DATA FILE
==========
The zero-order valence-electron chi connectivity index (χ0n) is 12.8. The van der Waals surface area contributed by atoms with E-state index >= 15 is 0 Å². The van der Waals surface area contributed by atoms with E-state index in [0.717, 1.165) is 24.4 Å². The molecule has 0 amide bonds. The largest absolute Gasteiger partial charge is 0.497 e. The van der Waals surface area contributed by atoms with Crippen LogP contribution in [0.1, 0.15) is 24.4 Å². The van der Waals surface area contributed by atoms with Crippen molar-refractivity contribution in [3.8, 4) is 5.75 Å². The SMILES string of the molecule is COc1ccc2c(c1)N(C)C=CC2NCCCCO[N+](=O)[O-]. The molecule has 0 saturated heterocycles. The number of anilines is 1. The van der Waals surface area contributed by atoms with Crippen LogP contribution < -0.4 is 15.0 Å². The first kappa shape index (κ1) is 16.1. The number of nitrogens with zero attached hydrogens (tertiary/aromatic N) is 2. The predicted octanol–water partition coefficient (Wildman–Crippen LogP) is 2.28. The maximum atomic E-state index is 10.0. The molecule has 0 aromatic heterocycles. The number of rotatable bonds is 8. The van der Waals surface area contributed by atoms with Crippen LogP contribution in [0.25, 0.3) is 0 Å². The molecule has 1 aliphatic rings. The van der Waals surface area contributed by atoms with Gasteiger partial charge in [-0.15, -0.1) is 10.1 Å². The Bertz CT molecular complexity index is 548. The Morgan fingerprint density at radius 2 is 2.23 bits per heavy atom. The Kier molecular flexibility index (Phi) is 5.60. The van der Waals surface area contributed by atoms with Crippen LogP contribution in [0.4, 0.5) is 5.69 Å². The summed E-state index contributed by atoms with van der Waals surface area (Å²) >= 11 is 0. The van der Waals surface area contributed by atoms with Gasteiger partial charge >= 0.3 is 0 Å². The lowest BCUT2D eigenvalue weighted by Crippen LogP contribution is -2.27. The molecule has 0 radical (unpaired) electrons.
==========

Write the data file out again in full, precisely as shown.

The zero-order valence-electron chi connectivity index (χ0n) is 12.8. The van der Waals surface area contributed by atoms with E-state index >= 15 is 0 Å². The van der Waals surface area contributed by atoms with E-state index in [0.717, 1.165) is 24.4 Å². The molecule has 0 amide bonds. The largest absolute Gasteiger partial charge is 0.497 e. The van der Waals surface area contributed by atoms with Crippen LogP contribution in [0.1, 0.15) is 24.4 Å². The van der Waals surface area contributed by atoms with Crippen molar-refractivity contribution in [3.8, 4) is 5.75 Å². The SMILES string of the molecule is COc1ccc2c(c1)N(C)C=CC2NCCCCO[N+](=O)[O-]. The molecule has 0 saturated heterocycles. The number of anilines is 1. The van der Waals surface area contributed by atoms with Crippen LogP contribution < -0.4 is 15.0 Å². The first kappa shape index (κ1) is 16.1. The number of nitrogens with zero attached hydrogens (tertiary/aromatic N) is 2. The predicted octanol–water partition coefficient (Wildman–Crippen LogP) is 2.28. The maximum atomic E-state index is 10.0. The molecule has 0 aromatic heterocycles. The number of rotatable bonds is 8. The van der Waals surface area contributed by atoms with Crippen LogP contribution in [0.25, 0.3) is 0 Å². The molecule has 1 aliphatic rings. The van der Waals surface area contributed by atoms with Gasteiger partial charge in [-0.15, -0.1) is 10.1 Å². The Bertz CT molecular complexity index is 548. The Morgan fingerprint density at radius 2 is 2.23 bits per heavy atom. The Kier molecular flexibility index (Phi) is 5.60. The van der Waals surface area contributed by atoms with Crippen LogP contribution in [0.4, 0.5) is 5.69 Å². The summed E-state index contributed by atoms with van der Waals surface area (Å²) >= 11 is 0. The van der Waals surface area contributed by atoms with Gasteiger partial charge >= 0.3 is 0 Å². The lowest BCUT2D eigenvalue weighted by Crippen LogP contribution is -2.27. The molecule has 0 radical (unpaired) electrons.